In the quiet cul-de-sac where Keith and Stephen live there is very little evidence of the Second World War. But the two friends suspect that the inhabitants of the Close are not what they seem. As Keith authoritatively informs the trusting Stephen, the whole district is riddled with secret passages and underground laboratories - hideaways for any ...
In the quiet cul-de-sac where Keith and Stephen live there is very little evidence of the Second World War. But the two friends suspect that the inhabitants of the Close are not what they seem. As Keith authoritatively informs the trusting Stephen, the whole district is riddled with secret passages and underground laboratories - hideaways for any number of murderers, unsung war heroes and secret agents. Then one day Keith announces an even more disconcerting discovery: the Germans have infiltrated his own family. And when the secret underground world they have postulated emerges from the shadows they find themselves engulfed in mysteries far deeper and more painful than they had bargained for. In this beautiful new novel Michael Frayn evokes a time and characters which are as vivid now as if they had appeared before us today.
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This novel starts out slowly, but builds layers of mystery. An old man returns to his old neighbourhood in England and recalls war-time exploits of spying on neighbours. His friend believes his own mother is a German spy and they set out to follow her and catalogue her suspicious behaviour. You try to imagine different scenarios to explain her actions and wonder who's up to what. It was a gripping story and I wasn't sure how it would end. It portrayed how children view the adult world, and the conflicting feelings of adolescence well. There was one unanswered question, though. Why was the man hiding out? Can someone tell me.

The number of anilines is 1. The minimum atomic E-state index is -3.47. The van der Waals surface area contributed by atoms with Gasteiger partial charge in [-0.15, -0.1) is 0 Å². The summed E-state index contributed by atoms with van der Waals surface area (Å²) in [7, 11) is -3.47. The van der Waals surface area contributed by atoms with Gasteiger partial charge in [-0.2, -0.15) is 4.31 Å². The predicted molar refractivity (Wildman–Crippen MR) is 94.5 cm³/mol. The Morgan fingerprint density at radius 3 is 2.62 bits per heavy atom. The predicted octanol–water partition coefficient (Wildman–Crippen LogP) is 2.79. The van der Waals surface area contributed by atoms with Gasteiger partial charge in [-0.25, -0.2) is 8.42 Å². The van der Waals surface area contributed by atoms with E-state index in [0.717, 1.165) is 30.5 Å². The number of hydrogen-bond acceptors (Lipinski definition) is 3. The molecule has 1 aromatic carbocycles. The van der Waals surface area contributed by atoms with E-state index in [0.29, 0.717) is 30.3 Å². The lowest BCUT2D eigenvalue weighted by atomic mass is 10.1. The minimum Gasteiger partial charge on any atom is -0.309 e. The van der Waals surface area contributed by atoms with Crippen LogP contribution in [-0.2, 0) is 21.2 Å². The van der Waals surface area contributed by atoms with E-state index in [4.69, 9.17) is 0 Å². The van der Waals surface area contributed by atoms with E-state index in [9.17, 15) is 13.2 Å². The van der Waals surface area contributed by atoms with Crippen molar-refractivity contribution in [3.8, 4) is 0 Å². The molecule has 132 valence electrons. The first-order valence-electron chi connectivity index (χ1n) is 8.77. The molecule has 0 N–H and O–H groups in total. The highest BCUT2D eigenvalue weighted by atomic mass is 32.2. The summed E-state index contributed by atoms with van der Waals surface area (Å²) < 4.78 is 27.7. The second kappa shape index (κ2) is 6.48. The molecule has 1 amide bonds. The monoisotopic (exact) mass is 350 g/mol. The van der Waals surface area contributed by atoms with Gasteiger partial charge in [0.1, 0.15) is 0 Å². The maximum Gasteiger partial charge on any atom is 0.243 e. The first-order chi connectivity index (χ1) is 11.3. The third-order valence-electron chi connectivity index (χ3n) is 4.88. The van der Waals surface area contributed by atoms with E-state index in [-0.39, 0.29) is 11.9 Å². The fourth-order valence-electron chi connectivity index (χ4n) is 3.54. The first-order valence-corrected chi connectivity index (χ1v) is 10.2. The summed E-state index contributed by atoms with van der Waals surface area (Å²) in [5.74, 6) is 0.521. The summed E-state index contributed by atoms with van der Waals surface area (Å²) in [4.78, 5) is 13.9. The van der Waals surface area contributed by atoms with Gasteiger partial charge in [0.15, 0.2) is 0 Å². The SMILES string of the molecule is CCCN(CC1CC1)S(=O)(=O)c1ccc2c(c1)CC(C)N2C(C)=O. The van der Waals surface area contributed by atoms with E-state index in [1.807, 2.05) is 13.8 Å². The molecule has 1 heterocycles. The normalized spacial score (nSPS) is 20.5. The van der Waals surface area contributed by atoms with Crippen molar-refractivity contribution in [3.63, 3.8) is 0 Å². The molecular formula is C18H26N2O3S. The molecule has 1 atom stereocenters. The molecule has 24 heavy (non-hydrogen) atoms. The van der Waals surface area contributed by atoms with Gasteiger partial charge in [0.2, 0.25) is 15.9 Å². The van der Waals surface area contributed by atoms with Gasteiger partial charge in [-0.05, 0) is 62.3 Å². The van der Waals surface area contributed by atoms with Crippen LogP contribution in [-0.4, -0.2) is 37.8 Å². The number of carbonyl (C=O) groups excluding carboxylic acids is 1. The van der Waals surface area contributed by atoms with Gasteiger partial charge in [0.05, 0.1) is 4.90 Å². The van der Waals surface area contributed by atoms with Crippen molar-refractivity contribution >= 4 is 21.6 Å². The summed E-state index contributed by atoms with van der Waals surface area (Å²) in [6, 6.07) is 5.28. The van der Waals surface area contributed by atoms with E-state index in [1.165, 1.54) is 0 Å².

Publishers Weekly, 2002-02-04 By the author of the bestselling Booker Prize finalist Headlong, this dark, nostalgic and bittersweet parable evokes the childhood escapades of an isolated and hapless young boy caught up in the uncertainties of wartime London in the early 1940s, just after the horrors of the Luftwaffe blitz. Stephen Wheatley, now a grandfather living abroad, is drawn back to London to revisit his boyhood home, to deal with the complexities and eventual tragedy engendered by what seemed a harmless game of spy when he was just a schoolboy during WWII. His best friend at the time was Keith Hayward, the bright son of rather standoffish parents; Keith and Stephen embark on a childish adventure after Keith announces that his British mother is a German spy. The murky plot follows their frustrations as they try to shadow Keith's mum as she goes through the mundane ritual of stopping by her sister's house with letters and a shopping basket, only to disappear into the neighboring streets. Discovering at last that she takes a route through the culvert beneath the railroad and leaves letters in a box hidden on the other side, they eventually learn that she sometimes meets a tattered, bearded tramp hiding in a bombed-out cellar. When Keith's mum finally realizes they have found her out, she secretly seeks Stephen's loyalty, making him complicit. Thrust into a role far beyond his years, but helpless to refuse, he is overwhelmed. As it plays out to a surprising denouement, this enigmatic melodrama will keep readers' attention firmly in hand. (Apr. 3) Forecast: Fans of Headlong may miss that novel's dark comedy, but those who appreciate Frayn for the rigorous intelligence of his fiction will find him in fine form here. Copyright 2001 Cahners Business Information.
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